Mitt Romney's Florida Formula: Back to Divide and Conquer

Two new polls suggest he's consolidating his vote -- and underscore the high stakes for Newt Gingrich in Thursday's debate.


Could divide and conquer work for Mitt Romney one more time? Two polls released Thursday in the showdown state of Florida suggest that it might, unless Newt Gingrich can re-energize his populist, anti-establishment coalition before Tuesday's vote.

From mid-December, when Romney launched his first offensive against Gingrich, through the Iowa caucus and New Hampshire primary, divide and conquer was the decisive dynamic in the GOP race. Romney moved into the lead during that period because he consolidated the center of the party behind him more than any one of his rivals consolidated the right of the party against him. Instead, conservatives fragmented among a long menu of choices.

That pattern flipped in Gingrich's crushing South Carolina victory last Saturday. Gingrich ran better among the key elements of what could be called the GOP's populist wing-including evangelical Christians, strong tea party supporters, non-college voters, those earning less than $50,000 annually and voters who identify as very conservative-than Romney did among the opposite groups in the GOP's managerial wing (non-evangelicals, non-Tea Party supporters, moderates, and more affluent and college-educated voters.) In South Carolina, Gingrich actually won some of those more centrist and pragmatic groups. Even when he didn't, he held down Romney's margin among those groups-while running up his own advantage among their conservative mirror images.

The CNN/Time/ORC Florida survey released this afternoon looks less like South Carolina than it does like Iowa. Overall, Romney led Gingrich in the survey, conducted from Sunday through Tuesday, by a statistically insignificant 36 percent to 34 percent -- a difference well within the poll's 5-percentage-point margin of sampling error. But the internal pattern has to give Romney heart: Once again, Romney is posting bigger numbers among the groups generally supportive of him than Gingrich is among the groups that have consistently resisted the former governor.

Romney, for instance, leads Gingrich in the survey by 36 percent to 28 percent among voters with a college degree; Gingrich only manages a tie with Romney among voters without a degree. In the survey, Gingrich leads Romney by six percentage points among evangelical Christians; Romney though leads by 11 percentage points among voters who don't identify as evangelicals. And while Gingrich leads Romney by four percentage points among tea party supporters, Romney leads the former speaker by 11 percentage points among those neutral toward the movement or opposed to it.

Part of Romney's advantage is that Rick Santorum draws slightly more from the groups favorable to Gingrich than from the groups that tilt toward Romney. Most dramatically, Santorum in the survey attracts 18 percent from Tea Party supporters, and only four percent from those indifferent or opposed to the movement; he also wins slightly more from those identify as evangelical Christians than those who don't. Once again, fragmentation on the right is favoring Romney.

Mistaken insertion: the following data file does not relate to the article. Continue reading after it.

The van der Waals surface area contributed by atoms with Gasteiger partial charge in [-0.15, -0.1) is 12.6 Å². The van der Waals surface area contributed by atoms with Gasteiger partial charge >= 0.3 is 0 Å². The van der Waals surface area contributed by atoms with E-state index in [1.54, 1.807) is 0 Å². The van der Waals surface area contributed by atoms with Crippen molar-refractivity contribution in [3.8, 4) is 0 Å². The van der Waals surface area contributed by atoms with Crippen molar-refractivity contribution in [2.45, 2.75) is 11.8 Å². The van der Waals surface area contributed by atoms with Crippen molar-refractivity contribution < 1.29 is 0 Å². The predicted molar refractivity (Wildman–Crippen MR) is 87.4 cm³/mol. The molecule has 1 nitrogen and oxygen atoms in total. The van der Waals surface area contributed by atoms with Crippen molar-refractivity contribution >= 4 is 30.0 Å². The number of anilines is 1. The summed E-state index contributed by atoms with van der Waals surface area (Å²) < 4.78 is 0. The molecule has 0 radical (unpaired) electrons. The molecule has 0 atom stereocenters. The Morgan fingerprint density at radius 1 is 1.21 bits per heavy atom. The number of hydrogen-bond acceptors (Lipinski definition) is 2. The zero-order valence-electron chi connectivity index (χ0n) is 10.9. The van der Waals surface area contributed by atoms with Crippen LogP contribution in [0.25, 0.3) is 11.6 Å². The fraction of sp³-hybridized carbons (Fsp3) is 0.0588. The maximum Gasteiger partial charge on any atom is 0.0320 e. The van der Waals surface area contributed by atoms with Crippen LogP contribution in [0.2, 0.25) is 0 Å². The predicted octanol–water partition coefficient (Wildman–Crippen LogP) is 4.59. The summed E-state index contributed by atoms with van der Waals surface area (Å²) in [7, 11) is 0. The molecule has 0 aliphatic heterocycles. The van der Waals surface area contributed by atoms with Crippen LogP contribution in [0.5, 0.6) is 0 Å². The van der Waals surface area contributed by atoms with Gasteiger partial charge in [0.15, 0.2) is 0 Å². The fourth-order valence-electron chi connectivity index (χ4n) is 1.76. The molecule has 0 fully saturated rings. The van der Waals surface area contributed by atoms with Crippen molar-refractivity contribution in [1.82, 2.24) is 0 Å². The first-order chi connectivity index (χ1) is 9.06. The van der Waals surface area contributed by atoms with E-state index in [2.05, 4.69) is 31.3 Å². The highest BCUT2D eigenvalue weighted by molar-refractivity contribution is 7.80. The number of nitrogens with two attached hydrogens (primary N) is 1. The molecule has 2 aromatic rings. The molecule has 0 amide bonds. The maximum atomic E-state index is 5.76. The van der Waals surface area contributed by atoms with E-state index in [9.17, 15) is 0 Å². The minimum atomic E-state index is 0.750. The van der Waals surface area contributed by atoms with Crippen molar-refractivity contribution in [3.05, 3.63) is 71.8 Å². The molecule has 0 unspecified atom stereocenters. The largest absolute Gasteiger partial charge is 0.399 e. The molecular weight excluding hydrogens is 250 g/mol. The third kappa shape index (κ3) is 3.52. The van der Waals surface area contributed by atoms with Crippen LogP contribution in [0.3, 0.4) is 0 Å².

Ron Paul somewhat offsets the Santorum effect by attracting more from the pro-Romney groups (like college graduates, non-evangelicals, and those not aligned with the Tea Party) than the pro-Gingrich groups. But generally, Santorum peels away slightly more from Gingrich than Paul does from Romney. Moreover, Florida leaves Gingrich with less margin for error because the groups favorable to him aren't as prevalent there as in South Carolina. In particular, evangelicals, which comprised almost two-thirds of the South Carolina vote last Saturday, represented only two-fifths of the vote in the 2008 Florida GOP primary. Adding to Gingrich's challenge is that Romney himself in the survey is also recording deeper inroads among conservative groups in Florida than he did in South Carolina.

A Quinnipiac University survey released Wednesday morning produced an identical 36 percent to 34 percent lead for Romney in Florida -- although it noted that in interviews conducted solely after Gingrich's South Carolina victory, the former speaker led. Still, the Quinnipiac survey generally showed a similar pattern, with Romney leading among non-evangelicals and voters with a college-degree by a larger margin than Gingrich held among the opposite groups.

All of this underscores the stakes for Gingrich in Thursday night's CNN debate. He surged in South Carolina through two searing debate performances in which he articulated the visceral antipathy of the GOP's most ideological elements toward President Obama, the news media, and assorted elites on campuses and the coasts. He brought none of that fire to Monday night's debate co-sponsored by National Journal in Tampa. These polls suggest that to overcome Romney in Florida, Gingrich must consolidate the party's populist wing more effectively than he's doing so far. And, especially since Gingrich is being outspent so badly in the state, his best, and perhaps last, opportunity to do that will come when he steps on the stage in Jacksonville Thursday night.

Image: Brian Snyder / Reuters